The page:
[Distutils] Honoring localedir

Raúl Núñez de Arenas Coronado raul at dervishd.net
Mon Nov 17 11:59:58 CET 2008

Hi all :)

I would like to support options like "--localedir" in my setup.py, and
that means:

- Support the option in setup.py. Easy, just subclassing and appending
  the option to the proper "user_options". Worst part is that I would
  have to subclass both "build_scripts" and "install_data" for this to
  work. More on that below.

- Changing the hardcoded path into the main script, so the proper path
  is given to "bindtextdomain()". I suppose I have to subclass
  "build_scripts" for this, run sed or whatever to modify the script
  code with the specified paths, etc.

- Install the files to the user-specified location. This means I have to
  subclass "install_data" for this, to put the translation files where
  the end-user wants me to do.

At first I was ready to do the above, but then I thought of a big
problem (I'm used to autoconf's './configure', and this problem doesn't
happens with it): the end-user may run, by mistake, "setup.py build
--localedir=mylocaledir" first and "setup.py install" after that, and
that means that the script will look for the translations into
"mylocaledir", but translations will be installed in
"/usr/share/locale", probably.

Then I thought: no problem. I won't touch any "build" subclass and will
do the modifications at installation time, subclassing only
"install_scripts" and "install_data". Then again, both commands are
independent and if the user forgets to pass "--localedir" to any of
them, the installed script won't work properly.

The same problem happens with any data that the script have to access
and whose path can be only determined at installation time (icons, for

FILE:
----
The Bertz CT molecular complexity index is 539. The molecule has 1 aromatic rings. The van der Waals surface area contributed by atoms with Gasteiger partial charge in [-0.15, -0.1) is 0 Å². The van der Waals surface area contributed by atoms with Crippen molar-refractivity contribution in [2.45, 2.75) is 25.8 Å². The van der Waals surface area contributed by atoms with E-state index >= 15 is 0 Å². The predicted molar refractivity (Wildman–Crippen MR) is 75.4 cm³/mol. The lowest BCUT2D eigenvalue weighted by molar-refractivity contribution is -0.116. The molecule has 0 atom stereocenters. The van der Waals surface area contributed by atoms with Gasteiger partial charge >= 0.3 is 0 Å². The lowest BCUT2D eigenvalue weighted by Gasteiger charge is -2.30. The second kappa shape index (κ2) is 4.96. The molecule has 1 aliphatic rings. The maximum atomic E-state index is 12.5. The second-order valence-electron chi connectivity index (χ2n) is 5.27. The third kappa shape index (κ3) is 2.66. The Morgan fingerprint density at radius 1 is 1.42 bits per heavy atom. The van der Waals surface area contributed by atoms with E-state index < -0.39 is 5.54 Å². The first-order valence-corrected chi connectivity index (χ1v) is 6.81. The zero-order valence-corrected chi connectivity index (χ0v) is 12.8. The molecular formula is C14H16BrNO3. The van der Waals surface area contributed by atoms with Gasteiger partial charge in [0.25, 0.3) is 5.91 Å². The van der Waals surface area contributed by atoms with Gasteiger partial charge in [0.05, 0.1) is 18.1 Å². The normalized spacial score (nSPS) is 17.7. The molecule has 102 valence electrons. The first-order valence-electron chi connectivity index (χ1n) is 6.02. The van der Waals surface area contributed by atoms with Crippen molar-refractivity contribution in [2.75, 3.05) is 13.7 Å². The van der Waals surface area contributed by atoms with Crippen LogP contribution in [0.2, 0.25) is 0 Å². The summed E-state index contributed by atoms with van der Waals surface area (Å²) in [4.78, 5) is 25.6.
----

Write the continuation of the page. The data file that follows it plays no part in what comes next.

Right now I only have these choices, if using distutils:

- Forget "--localedir" and use the default options (--install-data, for
  example). This doesn't solve my problem, because as soon as the user
  installs the program using separate "install_scripts" and
  "install_data" commands, it's impossible to put the proper directory
  into the script because the destination directory for data files won't
  be known when installing the scripts.

- Use hardcoded, FHS compliants directories for translations and icons,
  and hope that new data types I may need in the future have such FHS
  compliant directories. This means that my script will try to find the
  data in /usr/whatever and /usr/local/whatever (and maybe under
  /opt/package/whatever), so any installation outside those directories
  won't work. This looks like the more frequent solution, from what I've

- Use a self made "setup.py" that doesn't use distutils at all.
  Tempting, but right now I'm not like reinventing wheels. Moreover,
  I've already read half of the code of distutils to know what to
  subclass and how, and I would like to use distutils if possible.

So, my question is: is there any "official" way of doing what I want?
That is, treating the script as a template and put the proper paths
there, no matter what combination of "build_*" and "install_*" commands
are used. I could live by using hardcoded paths, but that's not the way
I've done things in the past (when using autoconf, CMake, MOBS, etc.)
and I don't feel comfortable with it.

I've googled with no result, and I'm afraid that people use hardcoded
paths or their own search functions to find the data once it is

Thanks a lot in advance :)

Raúl "DervishD" Núñez de Arenas Coronado
Linux Registered User 88736 | http://www.dervishd.net
It's my PC and I'll cry if I want to... RAmen!
We are waiting for 13 Feb 2009 23:31:30 +0000 ...

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